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This is blocked porn in South Korea

This is blocked porn in South Korea

Korea Puts the “No” in Porno

Porn is illegal in South Korea.   Yet, Korean citizens spend more money on pornography per individual than any industrialized country in the world.  Restricting pornography from adults in a democracy is an interesting story, but Korea’s fight against pornography is only a symptom of their greater struggle to define and express sexuality.

Pornography has always been illegal in Korea.  The public disdain for pornography can be traced back to the days of dictatorship, and it’s currently reinforced through the strong influences of traditional Confucianism and the rapid growth of Christianity in Korea.  The war on pornography, however, escalated early in 2012.  Under the banner of protecting children, conservative watchdog groups aligned with the government to assist in hunting-down and blocking inappropriate websites.  Koreans caught distributing or producing material could face prosecution.  Meanwhile, expats across South Korea curse the government for single-handedly disrupting their imaginary love lives.

In December, the Associated Press picked up on the story.  They followed the work of Moon Tae-Hwa (문태화), one of 800 Nuricop volunteers who assists the government by tracking and reporting online porn in his spare time.  While he feels his work benefits Korean society, there are free speech advocates who deny his claim.  These advocates argue that bans on pornography violate the freedom of expression and do not reduce heinous, sex crimes.  In fact, the Ministry of Gender Equality and Family reported that 18,000 people were arrested on rape charges in 2010, up from less than 7,000 in 2000.  Also, sex crimes against minors rose from 180 cases in 2000 to approximately 1000 in 2010.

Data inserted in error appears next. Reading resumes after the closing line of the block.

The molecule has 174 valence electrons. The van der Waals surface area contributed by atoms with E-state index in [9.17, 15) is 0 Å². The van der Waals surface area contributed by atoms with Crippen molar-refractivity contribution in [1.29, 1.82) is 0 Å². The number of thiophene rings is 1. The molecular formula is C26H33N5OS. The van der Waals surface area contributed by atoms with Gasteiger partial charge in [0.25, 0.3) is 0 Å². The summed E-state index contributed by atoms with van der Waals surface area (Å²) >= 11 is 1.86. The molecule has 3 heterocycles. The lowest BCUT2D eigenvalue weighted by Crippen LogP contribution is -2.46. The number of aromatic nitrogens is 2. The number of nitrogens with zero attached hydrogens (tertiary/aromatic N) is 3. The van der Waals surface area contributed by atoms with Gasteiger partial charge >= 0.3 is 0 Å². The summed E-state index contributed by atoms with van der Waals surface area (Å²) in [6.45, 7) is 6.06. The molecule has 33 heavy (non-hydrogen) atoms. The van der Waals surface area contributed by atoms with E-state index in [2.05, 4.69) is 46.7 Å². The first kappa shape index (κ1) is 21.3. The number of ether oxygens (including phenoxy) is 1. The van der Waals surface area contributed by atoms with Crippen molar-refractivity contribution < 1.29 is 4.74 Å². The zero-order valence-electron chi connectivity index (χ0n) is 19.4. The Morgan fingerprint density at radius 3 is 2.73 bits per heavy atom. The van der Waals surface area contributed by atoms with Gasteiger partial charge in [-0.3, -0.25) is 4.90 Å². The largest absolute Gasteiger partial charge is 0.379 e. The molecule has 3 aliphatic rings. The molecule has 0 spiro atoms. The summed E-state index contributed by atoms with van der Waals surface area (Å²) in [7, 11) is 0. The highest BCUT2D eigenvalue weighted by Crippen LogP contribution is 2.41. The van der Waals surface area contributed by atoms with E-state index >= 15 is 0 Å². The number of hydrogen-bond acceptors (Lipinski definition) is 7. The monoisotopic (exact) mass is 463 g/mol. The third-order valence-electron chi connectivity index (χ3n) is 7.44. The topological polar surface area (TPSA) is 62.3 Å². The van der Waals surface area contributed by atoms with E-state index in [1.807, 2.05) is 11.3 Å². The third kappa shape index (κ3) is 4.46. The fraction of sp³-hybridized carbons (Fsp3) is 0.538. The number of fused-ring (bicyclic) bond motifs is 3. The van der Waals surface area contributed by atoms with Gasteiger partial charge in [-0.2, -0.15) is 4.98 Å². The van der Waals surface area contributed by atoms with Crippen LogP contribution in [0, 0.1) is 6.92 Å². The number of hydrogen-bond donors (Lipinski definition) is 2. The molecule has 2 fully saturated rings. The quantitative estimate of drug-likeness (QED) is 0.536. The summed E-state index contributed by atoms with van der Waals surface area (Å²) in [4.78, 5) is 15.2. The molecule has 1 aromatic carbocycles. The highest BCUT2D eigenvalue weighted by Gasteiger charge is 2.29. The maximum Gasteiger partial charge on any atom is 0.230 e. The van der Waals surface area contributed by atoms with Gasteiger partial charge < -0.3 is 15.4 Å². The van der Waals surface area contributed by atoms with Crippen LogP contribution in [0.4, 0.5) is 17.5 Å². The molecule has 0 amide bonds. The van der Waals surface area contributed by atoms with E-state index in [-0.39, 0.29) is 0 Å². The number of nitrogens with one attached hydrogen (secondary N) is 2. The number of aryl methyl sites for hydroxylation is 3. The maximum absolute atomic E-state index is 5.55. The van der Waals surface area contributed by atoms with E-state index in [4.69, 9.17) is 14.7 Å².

Although the government won’t stop its fight against pornography, they concede the fight is an uphill battle.  Moon Tae Hwa admitted, “It’s like shoveling snow in a blizzard.”  Korea is the most wired country in the world.  Over ninety percent of homes access high speed Internet and over sixty percent of the population own smart phones.  Technology is pornography’s best friend.  The availability of technology might be one reason Koreans spend more money on porn per individual than any other country.  In 2006, the average Korean spent $526.74 per year on porn.  This was 3 times more than any other country on the list.  Japan was second on the list spending $157.00 per individual and America was further down, spending $54.00 per individual.

Even if some of the sources or numbers are skewed, the fact remains that numerous Koreans demand pornography.  Contrarily, the country of Korea wants to be perceived as a sexually modest or conservative country.  Over 6,400 Koreans were arrested between March and October of 2012 for distributing, selling, or producing pornography.  The government also banned hundreds of foreign porn sites and is working to limit pornography access on mobile phones.  While overseas reporters stop with the story on pornography, the battle with pornography is only one symptom of Korea’s struggle defining its own sexuality.

I live in an area known as Jangandong.  From my understanding, the area was once a center for prostitution in Seoul.  Since I don’t speak Korean, I can’t verify if those stories are true.    Remnants of those stories invade my life enough for me to believe they are plausible.  As I walk to or from work, it’s not uncommon for a man to ask me if I’m interested in a “sexy massage.”  On other occasions, questionable women cornered me and asked me if I’d go into a dark bar or hotel with them.  Finally, when my girlfriend and I wish to return home, we often tell the cab drivers to take us to Kyungnam Hotel.  The destination is instantly recognized in Seoul, and I don’t think it’s because the hotel has a bowling alley.  The cab drivers often display a devilish grin of intrigue when informed of our destination and seem disappointed when we asked to be dropped off across the street.